In one of her weekly Instagram videos, Lynae Vanee Bogues is sitting in an Atlanta parking lot in a portable armchair. She looks directly into the camera, wearing a cream-colored two-piece look — flared pants and a matching long-sleeve top. She accessorizes with light blue sunglasses and a paisley scarf. It’s tied perfectly. Her natural hair is blown out. Not a strand is out of place.
It’s a familiar setting for Bogues, one that fans have come to expect. Every Friday, the poet and activist posts a three- or four-minute video to Instagram, a practice she started in June 2020. Called “Parking Lot Pimpin,” the series dissects trending cultural and sociopolitical issues from the blacktop — chosen as a way to distinguish her videos from those of other creators. Bogues starts each segment with her signature catchphrase: “It’s Friday so imma keep it Black, but imma keep it brief.”
When Bogues started making “Parking Lot Pimpin” videos last year, she had just 2,000 followers on Instagram. Since then, her following has grown to almost half a million, spurred along organically by her fast, thoughtful reactions to the news cycle. It helps that she’s as consistent with her weekly posts as she is in her meticulousness in preparing for them. Along the way, she’s also landed lucrative brand partnerships with companies like Nike, Airbnb, and Tommy Hilfiger; received a DM from Lee Daniels; and was featured on the hip-hop network Revolt TV.
In one video, which has roughly 300,000 views, the 26-year-old discusses cultural appropriation. She starts by recapping Balenciaga’s latest controversy. In September, the fashion brand faced criticism of cultural appropriation for making sagging pants, a trend popularized decades ago by Black men, who were then criticized for dressing inappropriately and unprofessionally. “Men of all ages would sport their Girbauds, South Pole, Enyce, even their True Religion jeans around their kneecaps,” Bogues says in the video. She notes how the trend allowed men to show off designer boxers and big belt buckles, and how larger design brands have since copied and capitalized on its popularity in Black communities. During one pause, she asks viewers rhetorically, “But now you about to have it on the runway?”
She raises a brow and takes a sip of tea from a floral teacup.
The influencer tackles each topic she covers — from immigration reform to Aaliyah’s music — with similar precision. “When I pick an issue, it’ll take a minute to conceptualize, and then I do my research,” says Bogues, who received her masters in African American studies in 2018 from Boston University. She designates a few hours on Thursdays for research, and tailors the opening sentences to hook viewers. “I’ll look at the old books I have. I’ll search reputable sites and databases for the information I need. Once I have [that], I ask myself, ‘How do I communicate this and make it fun? How do I keep it to less than four minutes? How do I make it relatable?’”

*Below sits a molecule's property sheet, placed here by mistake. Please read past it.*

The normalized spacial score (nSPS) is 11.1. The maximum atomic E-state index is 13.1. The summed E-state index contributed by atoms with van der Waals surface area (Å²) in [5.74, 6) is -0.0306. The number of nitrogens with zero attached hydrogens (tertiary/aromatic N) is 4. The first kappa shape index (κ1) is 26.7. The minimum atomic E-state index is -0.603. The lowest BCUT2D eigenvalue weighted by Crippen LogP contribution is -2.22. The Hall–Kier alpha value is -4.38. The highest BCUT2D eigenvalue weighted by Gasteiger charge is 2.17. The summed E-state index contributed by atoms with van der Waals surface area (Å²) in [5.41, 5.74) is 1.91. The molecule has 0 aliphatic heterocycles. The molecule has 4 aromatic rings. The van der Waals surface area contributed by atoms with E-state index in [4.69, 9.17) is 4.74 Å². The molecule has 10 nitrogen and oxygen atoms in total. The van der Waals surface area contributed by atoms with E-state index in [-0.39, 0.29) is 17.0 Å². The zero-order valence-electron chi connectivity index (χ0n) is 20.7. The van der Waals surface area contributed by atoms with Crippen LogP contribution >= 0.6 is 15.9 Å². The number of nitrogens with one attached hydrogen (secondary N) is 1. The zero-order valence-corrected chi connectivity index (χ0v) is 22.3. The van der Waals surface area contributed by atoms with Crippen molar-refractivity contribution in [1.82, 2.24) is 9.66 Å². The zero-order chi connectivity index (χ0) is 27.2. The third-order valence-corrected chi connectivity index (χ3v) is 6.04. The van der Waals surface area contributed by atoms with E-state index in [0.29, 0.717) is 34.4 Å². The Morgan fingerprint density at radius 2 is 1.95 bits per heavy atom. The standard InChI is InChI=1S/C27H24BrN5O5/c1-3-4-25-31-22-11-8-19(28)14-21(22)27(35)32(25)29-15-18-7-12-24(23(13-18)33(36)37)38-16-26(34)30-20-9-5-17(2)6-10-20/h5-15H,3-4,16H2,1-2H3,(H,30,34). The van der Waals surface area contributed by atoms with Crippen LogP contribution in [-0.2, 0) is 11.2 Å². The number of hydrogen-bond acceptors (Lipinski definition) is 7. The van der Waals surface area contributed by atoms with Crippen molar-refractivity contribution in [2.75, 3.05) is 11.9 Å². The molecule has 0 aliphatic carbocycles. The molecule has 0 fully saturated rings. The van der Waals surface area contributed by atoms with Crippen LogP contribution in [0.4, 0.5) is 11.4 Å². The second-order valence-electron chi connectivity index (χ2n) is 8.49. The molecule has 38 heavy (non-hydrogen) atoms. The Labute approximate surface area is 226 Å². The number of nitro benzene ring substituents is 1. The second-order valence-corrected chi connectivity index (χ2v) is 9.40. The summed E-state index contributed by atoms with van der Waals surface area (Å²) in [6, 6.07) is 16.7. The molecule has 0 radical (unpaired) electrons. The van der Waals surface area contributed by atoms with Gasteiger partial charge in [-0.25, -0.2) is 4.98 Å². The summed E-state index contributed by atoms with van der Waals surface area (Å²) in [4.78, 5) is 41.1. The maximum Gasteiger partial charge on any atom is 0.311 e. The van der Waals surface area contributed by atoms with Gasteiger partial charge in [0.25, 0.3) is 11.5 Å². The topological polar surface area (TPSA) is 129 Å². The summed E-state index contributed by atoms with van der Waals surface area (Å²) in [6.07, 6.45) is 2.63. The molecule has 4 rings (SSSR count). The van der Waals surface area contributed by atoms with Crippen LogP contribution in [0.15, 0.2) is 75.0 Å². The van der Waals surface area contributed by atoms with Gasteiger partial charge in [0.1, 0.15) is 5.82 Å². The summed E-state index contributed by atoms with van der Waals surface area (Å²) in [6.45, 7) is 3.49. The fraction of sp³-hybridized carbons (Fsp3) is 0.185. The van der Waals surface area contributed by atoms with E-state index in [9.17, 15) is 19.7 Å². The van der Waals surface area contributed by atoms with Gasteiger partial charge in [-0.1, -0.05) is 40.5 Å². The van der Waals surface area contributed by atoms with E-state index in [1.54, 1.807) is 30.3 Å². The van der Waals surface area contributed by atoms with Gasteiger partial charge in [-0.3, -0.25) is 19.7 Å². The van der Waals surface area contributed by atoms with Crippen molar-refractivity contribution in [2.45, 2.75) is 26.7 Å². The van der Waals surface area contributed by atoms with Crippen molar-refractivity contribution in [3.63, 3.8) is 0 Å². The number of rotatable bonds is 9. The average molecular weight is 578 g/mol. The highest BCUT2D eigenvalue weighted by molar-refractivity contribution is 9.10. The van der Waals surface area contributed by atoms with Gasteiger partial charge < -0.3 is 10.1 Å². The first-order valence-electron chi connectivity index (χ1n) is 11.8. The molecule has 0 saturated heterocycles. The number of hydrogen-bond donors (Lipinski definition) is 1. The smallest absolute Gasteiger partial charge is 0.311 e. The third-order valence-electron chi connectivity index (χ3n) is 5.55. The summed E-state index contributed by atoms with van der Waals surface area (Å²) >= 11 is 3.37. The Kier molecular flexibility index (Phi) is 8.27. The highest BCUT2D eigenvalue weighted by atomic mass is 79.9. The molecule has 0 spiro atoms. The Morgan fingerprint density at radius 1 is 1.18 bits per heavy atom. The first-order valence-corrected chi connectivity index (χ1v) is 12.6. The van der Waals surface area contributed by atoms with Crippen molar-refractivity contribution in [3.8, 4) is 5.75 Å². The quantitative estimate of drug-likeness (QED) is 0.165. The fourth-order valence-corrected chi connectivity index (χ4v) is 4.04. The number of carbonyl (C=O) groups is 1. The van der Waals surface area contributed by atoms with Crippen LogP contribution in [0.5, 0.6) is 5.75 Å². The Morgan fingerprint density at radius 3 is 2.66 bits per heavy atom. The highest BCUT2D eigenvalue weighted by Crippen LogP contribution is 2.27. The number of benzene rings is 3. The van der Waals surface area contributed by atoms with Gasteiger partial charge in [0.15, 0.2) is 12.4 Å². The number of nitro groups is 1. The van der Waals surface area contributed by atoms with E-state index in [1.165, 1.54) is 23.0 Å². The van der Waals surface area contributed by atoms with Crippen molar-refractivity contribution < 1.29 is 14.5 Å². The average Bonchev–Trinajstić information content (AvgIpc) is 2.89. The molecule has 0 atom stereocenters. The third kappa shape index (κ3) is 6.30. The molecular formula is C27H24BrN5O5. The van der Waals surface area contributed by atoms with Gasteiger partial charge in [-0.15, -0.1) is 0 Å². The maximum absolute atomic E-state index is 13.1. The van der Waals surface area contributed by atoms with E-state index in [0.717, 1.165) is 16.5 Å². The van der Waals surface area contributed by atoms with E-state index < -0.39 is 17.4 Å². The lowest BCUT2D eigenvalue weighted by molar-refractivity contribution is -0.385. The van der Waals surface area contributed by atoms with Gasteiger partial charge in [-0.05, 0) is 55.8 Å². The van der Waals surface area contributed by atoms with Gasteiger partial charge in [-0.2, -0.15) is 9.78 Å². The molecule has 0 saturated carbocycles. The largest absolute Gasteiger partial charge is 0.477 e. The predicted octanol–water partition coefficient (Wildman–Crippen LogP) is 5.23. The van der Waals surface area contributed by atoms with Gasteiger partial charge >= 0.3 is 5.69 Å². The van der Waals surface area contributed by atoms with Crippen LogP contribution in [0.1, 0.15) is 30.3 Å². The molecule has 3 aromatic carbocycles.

She’s had practice to hone this skillset. Before quitting to make videos full time, the Spelman College alumna had been a high-school teacher in Atlanta for three years, and would test out ways to teach Black history. “My ability to teach was primarily nested in my ability to create relationships, and cultivate talent and drive in my young students,” she says, sitting in a quaint cafe in Los Angeles. But when COVID-19 necessitated online teaching, she started to lose her passion for it. “I was a teacher. I was a volleyball coach. I wrote, directed, and choreographed Black history plays. I was very involved with the kids, but once all that was taken away, I did not love it.” She’s managed to continue some of those relationships professionally. Today, her team consists mainly of former students who fill roles such as assistant, editor, and videographer.
In her videos, Bogues is equal measures stern and soothing, like spoken-word poetry peppered heavily with facts. She delivers each educational lecture with the swagger of the ’90s rapper Eve and the wit of Issa Rae. The camera loves her.
Bogues’ tendency to question the status quo didn’t happen by chance. “I experienced sexual assault when I was a child, and it was hard for me to adjust, so a lot of the work I’m doing now is honoring that little girl, giving her a voice, and making her feel safe because there have been a lot of times when I turned away from her,” she says.
It was the current political climate, however, that pushed her to amplify those messages outside of the classroom. When students would ask about the possibility of recreating civil rights movements like those of the ’60s, “I would say no,” Bogues remembers. “I was pessimistic, [because] people were too distracted, and there were too many things going on systemically that would prohibit people from being able to support one movement.” Her perspective changed on Juneteenth in 2020, when she joined thousands of protesters in Atlanta’s Centennial Olympic Park in a celebration that local reporters compared to an outdoor church, complete with gospel songs as the group marched toward the Georgia State Capitol. “It was the most beautiful thing. I could cry thinking about it.” Bogues says now. Not long after, she published her first video. “My platform is about inclusivity, love, honoring the different ways Blackness exists, and taking down walls of learned hate that we don't even know we exhibit,” she says.
As she meets the moment, and responds to it, she is also looking forward. “I’m just along for the ride. I’m not asking no questions,” says Bogues, who could see herself pursuing acting or multidimensional artistic projects. “Every time I get a hold on whatever’s in front of me, God’s like, ‘Alright, here’s the next thing.’ So I’m just happy to be a vessel. It’s so much bigger than me. It can’t be about me.”